A depressed storm? When does a depression become a tropical storm or a hurricane?
Anatomy Of A Tropical Depression
How does a tropical depression form?
Thunderstorms occur in the summer over the ocean with great frequency. But when these storms begin to cluster and maintain their strength, they can become what’s known as a tropical disturbance.
As circulation organizes and the storms continue to strengthen, what can form is a tropical depression. The term depression has to do with the storm system being an area of low (depressed) air pressure.
While tropical depressions do not have eyes like hurricanes and typhoons, a tropical depression nevertheless is a centralized area of storms. A tropical depression doesn’t have average wind speeds of greater than 38 miles-per-hour (MPH).
However, a tropical depression can pack:
- A lot of rain
- Gusty winds
Unlike hurricanes, typhoons, and tropical storms, tropical depressions aren’t named (like Hurricane Elena or Tropical Storm Marco) — they’re numbered. They’re often abbreviated TD for short and referred to as TD 1, TD 2, and so on.
Benefits Of A Tropical Depression
Usually, we don’t usually want to hear about any tropical weather heading our way.
But tropical depressions can be seen as a gift for areas hard hit by drought conditions.
While injuries and deaths can be caused by floods, tropical depressions don’t typically pack the violent punch hurricanes, typhoons, and even some strong tropical storms have to offer. Tropical depressions can dump enough good, soaking rain to release an area from a heavy drought, and the cloud cover and breezes can also help to relieve heat-stricken areas of the country.
Tropical depressions can and do overpass land areas.
While passage over land normally causes a storm to lose strength, there are occasions when passage over land does not obliterate a tropical system. Such is a common occurrence when a tropical depression crosses over small islands.
Storms That Make Landfall Twice Or More
There have been many instances when a tropical depression has gone over a land mass like the peninsula of Florida only to gain more strength after again reaching water. Once these tropical depressions reach water and strengthen into a tropical storm or hurricane, they typically keep marching forward… and will strike whatever may still be in front of them, including other areas of land.
Many tropical depressions will hit Florida from the east, cut across the state’s peninsula (the long part of the state that hangs south into the water), and either head west for places like Texas or Mexico, or curve north and target Louisiana, Mississippi, or Alabama.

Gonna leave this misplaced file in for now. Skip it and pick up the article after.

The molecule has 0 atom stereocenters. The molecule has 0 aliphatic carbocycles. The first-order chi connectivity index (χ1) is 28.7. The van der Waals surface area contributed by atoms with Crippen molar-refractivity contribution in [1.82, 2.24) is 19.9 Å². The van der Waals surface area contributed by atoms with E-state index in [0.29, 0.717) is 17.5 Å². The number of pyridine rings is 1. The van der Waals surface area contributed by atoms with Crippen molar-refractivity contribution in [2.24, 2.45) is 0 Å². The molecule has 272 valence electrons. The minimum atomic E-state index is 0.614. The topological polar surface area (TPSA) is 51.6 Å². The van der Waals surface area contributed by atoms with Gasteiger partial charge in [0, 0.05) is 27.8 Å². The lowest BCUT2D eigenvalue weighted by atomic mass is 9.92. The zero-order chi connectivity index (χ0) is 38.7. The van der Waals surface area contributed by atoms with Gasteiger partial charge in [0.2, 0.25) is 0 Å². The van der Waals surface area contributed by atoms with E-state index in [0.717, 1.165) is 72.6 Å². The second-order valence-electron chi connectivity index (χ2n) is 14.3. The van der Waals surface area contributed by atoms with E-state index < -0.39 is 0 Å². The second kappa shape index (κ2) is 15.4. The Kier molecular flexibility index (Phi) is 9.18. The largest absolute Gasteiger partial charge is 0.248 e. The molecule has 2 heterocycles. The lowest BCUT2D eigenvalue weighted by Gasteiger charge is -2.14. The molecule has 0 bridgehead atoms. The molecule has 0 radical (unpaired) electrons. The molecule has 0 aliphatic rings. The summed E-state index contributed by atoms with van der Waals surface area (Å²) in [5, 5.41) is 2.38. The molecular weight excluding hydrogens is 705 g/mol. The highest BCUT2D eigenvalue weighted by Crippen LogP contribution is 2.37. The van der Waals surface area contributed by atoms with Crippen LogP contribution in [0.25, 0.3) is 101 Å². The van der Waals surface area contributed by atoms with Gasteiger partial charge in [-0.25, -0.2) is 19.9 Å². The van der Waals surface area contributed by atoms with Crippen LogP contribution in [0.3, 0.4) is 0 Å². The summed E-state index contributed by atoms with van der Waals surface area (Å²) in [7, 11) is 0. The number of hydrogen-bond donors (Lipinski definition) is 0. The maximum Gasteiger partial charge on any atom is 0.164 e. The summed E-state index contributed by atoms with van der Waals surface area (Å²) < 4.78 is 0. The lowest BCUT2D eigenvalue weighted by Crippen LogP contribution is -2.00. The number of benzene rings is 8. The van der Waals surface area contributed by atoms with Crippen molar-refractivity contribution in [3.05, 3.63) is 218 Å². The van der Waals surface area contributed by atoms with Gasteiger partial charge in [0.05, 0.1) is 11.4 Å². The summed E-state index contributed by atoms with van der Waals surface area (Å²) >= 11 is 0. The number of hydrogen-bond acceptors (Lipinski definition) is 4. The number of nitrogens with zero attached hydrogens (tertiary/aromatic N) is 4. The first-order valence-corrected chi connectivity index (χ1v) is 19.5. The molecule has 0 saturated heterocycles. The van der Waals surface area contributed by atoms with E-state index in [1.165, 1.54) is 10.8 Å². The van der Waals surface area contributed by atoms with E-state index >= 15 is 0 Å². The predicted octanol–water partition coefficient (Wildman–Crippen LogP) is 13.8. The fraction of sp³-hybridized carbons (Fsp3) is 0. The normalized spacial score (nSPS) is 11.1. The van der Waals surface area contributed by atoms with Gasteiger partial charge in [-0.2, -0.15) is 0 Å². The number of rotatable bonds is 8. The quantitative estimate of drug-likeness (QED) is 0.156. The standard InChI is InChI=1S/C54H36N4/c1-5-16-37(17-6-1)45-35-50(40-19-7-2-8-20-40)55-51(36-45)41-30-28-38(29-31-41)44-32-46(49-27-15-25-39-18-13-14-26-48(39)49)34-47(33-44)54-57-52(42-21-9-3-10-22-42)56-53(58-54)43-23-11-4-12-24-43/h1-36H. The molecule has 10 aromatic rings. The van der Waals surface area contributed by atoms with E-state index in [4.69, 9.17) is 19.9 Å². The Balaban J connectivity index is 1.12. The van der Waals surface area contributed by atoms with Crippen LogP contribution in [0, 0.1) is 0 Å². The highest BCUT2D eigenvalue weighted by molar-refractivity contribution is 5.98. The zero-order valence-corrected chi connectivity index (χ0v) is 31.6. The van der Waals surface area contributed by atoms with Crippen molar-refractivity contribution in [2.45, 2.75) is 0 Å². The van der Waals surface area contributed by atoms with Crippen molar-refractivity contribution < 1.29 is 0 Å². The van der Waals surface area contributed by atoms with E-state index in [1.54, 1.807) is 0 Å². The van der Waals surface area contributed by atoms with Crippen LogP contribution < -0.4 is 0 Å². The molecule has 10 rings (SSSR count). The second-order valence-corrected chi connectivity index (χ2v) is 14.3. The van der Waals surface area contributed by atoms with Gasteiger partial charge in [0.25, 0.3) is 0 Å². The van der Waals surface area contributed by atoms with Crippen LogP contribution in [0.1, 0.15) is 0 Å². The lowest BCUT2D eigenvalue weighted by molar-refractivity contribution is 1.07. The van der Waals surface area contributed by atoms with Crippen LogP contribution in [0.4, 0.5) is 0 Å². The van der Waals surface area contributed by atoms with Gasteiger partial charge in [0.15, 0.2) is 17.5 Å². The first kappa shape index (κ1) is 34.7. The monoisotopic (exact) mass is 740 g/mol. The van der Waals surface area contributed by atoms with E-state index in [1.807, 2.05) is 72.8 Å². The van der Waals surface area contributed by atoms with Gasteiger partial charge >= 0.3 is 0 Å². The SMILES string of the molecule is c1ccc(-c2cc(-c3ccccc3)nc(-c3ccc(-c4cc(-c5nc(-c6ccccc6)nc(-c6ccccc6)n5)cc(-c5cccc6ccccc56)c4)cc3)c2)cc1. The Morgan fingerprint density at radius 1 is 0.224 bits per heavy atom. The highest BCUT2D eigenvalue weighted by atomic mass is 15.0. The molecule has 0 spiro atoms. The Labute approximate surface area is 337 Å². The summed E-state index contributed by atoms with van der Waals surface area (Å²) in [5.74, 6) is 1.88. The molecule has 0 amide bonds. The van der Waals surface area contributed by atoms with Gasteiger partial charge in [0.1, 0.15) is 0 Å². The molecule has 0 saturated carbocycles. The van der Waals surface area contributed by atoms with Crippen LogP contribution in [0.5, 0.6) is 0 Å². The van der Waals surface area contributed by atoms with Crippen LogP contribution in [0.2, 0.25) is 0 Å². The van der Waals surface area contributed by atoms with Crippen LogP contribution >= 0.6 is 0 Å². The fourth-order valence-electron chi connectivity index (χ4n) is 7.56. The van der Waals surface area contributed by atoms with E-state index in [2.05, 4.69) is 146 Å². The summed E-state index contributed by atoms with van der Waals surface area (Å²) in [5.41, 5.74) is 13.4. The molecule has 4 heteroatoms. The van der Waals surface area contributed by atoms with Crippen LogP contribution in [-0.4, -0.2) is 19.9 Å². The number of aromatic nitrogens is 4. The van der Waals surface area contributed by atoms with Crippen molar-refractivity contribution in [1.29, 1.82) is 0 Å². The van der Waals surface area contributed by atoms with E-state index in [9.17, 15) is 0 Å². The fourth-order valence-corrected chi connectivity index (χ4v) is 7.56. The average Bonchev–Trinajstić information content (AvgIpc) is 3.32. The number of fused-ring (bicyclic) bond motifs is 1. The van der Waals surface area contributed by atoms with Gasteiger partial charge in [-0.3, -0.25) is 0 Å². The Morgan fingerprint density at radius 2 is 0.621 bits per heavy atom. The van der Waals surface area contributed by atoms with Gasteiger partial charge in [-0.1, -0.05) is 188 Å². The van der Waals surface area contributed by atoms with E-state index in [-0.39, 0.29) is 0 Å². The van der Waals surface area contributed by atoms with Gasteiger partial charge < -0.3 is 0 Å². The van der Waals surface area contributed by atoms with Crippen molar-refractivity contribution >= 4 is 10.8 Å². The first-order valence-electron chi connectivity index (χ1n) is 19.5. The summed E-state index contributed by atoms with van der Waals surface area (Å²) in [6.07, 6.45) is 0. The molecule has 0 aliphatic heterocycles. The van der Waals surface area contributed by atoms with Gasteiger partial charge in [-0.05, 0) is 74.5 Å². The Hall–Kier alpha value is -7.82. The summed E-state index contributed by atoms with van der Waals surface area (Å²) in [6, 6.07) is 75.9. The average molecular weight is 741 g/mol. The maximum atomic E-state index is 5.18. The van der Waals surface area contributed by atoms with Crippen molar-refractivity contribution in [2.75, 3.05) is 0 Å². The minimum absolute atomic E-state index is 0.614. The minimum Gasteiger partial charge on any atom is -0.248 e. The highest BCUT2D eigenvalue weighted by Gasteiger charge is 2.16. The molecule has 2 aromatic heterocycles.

And if one hit by a tropical depression isn’t enough, how about this: many tropical depressions, tropical storms, and hurricanes will strike the lower tip of Florida’s peninsula and then turn dew north and strike Florida’s panhandle — the part that attaches to the rest of the United States! So, as you see, its possible for 1 storm to hit 1 state twice.
How Does A Tropical Depression Become Stronger?
As tropical depressions become stronger, they can grow into larger storms. Once average wind speeds reach 39 MPH or greater, a tropical depression becomes a tropical storm.
The biggest threat of a tropical storm, like a tropical depression, is typically rain — not wind. However, a tropical storm is nothing to sneeze at.
- Rains can become torrential with a tropical storm.
- Winds can be as high as 73 MPH.
- Even a typical tropical storm with winds in the 40 to 60 MPH range can cause light-to-moderate wind damage, especially to trees, outdoor furniture, RVs, mobile homes, and manufactured homes.
As any tropical system becomes stronger, the barometric pressure usually drops, too. When a tropical storm becomes better developed, winds become stronger, and the storms become more intense, a tropical storm is likely to turn into a hurricane.
Hurricanes have winds of at least 74 MPH and can cause moderate to severe wind damage and torrential rains.
- Hurricane Andrew, which hit Florida in 1992, literally wiped out the town of Homestead (just outside of Miami) with catastrophic winds.
- Hurricane Katrina in 2005 flooded out New Orleans and surrounding areas of the Gulf Coast; hundreds of thousands of people were forced to move from their homes and many have not since returned.
I’m a roller coaster junkie, a weather enthusiast, a frequent traveler, and a numismatist. My love for coins began when I was 11 years old. I primarily collect and study U.S. coins produced during the 20th century. I’m a member of the American Numismatic Association (ANA) and the Numismatic Literary Guild (NLG). I’ve also been studying meteorology and watching weather patterns for years. I enjoy sharing little-known facts and fun stuff about coins, weather, travel, health, food, and living green… on a budget.